It seems some folks make it harder than perhaps it needs to be. As I understand things and could be very, totally, dead wrong...
V variation ... difference between true and magnetic; in the charted region for the problem magnetic is to the left/west of true as you look north
D deviation, the difference between magnetic and your particular compass
Here's sort of a backwards way of looking at it:
In the first problem, boat was on heading 300 (compass) (roughly northwest).
The angle of the boat's heading to the range via pelorus angle measure was 130 to starboard, which I assume is measured from the bow (duh), so same as 40 degrees behind your starboard beam.
If compass direction were to have been the same as magnetic, then the range would have been on the line 300 + 130 = 430 minus the 360 you don't need is 70 degrees. Sighting straight down the range should have shown you a "70" and that would also have been its magnetic direction. If the magnetic direction of the range plotted off the chart was something different from 70, you'd have that much deviation... for this particular heading. (Do this lots of times for different directions and you could construct a "deviation card" and then be done with this sort of thing.)
But, to solve the problem, I think you need to know something about that range... either an observed compass bearing, or its direction after plotting a line for the range and walking it up to the compass rose, or a published bearing for the range... something.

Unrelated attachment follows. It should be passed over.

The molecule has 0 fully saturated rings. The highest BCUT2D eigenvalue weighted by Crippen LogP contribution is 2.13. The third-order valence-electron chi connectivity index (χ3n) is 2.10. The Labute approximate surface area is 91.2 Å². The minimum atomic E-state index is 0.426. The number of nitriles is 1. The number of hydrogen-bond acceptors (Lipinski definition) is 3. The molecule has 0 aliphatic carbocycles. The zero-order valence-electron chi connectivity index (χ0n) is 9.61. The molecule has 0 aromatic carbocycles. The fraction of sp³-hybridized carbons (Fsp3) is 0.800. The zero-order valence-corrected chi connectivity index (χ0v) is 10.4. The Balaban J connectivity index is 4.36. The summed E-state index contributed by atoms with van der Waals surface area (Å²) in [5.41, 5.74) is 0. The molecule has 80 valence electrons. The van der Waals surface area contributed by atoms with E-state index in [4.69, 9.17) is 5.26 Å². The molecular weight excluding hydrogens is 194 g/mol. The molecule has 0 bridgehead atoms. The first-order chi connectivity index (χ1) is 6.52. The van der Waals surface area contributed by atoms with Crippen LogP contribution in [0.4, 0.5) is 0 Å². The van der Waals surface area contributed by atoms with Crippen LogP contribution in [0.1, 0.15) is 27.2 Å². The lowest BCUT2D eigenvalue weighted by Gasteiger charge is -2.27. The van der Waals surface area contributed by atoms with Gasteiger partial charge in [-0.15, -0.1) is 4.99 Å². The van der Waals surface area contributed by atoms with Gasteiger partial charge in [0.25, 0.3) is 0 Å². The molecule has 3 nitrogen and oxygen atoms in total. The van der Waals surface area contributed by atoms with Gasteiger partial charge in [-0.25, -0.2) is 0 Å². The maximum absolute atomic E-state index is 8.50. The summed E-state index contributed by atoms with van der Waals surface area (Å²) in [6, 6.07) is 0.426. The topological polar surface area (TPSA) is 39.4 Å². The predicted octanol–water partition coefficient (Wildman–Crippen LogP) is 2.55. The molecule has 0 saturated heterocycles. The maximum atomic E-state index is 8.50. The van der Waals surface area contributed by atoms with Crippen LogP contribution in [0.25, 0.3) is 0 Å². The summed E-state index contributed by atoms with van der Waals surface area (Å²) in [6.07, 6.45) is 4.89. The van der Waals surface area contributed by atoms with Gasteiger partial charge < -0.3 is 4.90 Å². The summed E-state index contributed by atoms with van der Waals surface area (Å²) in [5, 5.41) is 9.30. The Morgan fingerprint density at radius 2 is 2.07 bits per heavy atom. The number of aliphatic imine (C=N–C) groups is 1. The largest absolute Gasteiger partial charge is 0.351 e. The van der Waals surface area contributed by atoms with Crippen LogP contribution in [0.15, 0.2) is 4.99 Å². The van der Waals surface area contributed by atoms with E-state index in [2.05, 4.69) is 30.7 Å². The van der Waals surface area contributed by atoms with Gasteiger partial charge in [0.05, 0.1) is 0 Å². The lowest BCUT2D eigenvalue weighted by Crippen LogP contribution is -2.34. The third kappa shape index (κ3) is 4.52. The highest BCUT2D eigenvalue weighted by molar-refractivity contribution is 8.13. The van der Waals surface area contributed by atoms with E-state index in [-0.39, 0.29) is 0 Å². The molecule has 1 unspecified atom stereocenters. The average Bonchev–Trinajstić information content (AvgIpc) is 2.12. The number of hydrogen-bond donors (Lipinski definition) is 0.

I'm lazy and like to stay with magnetic, but maybe the navy and wanna-be navy folks like to have more numbers to play with and think that converting everything to True is intrinsically more virtuous or gives them better feng shui or something. That's fine on big ships, but simplicity is beautiful on a small, bouncing boat. Especially if squinting over a chart down below is risky to your feeling of well being.
Oh, and if you don't like the variation where you are navigating, just wait long enough and it'll change. Only a little in the short term (chart should show annual change in variation for its area), but give it 10 000 years or so and you just might see the big magnetic pole flip.
And another option is to just sail in Lake Michigan, Kentucky or Tennessee, Georgia, or parts of the Bahamas, where navigators don't have to worry about much steekeen variation.
A wicked thought... see just how good your instructor is by having him work problems like this while skippering a small, heeling, bouncing sailboat in a lively seaway while dodging holiday weekend traffic and keeping a good lookout. No doubt he'll always get perfect, textbook results. Yeah, right.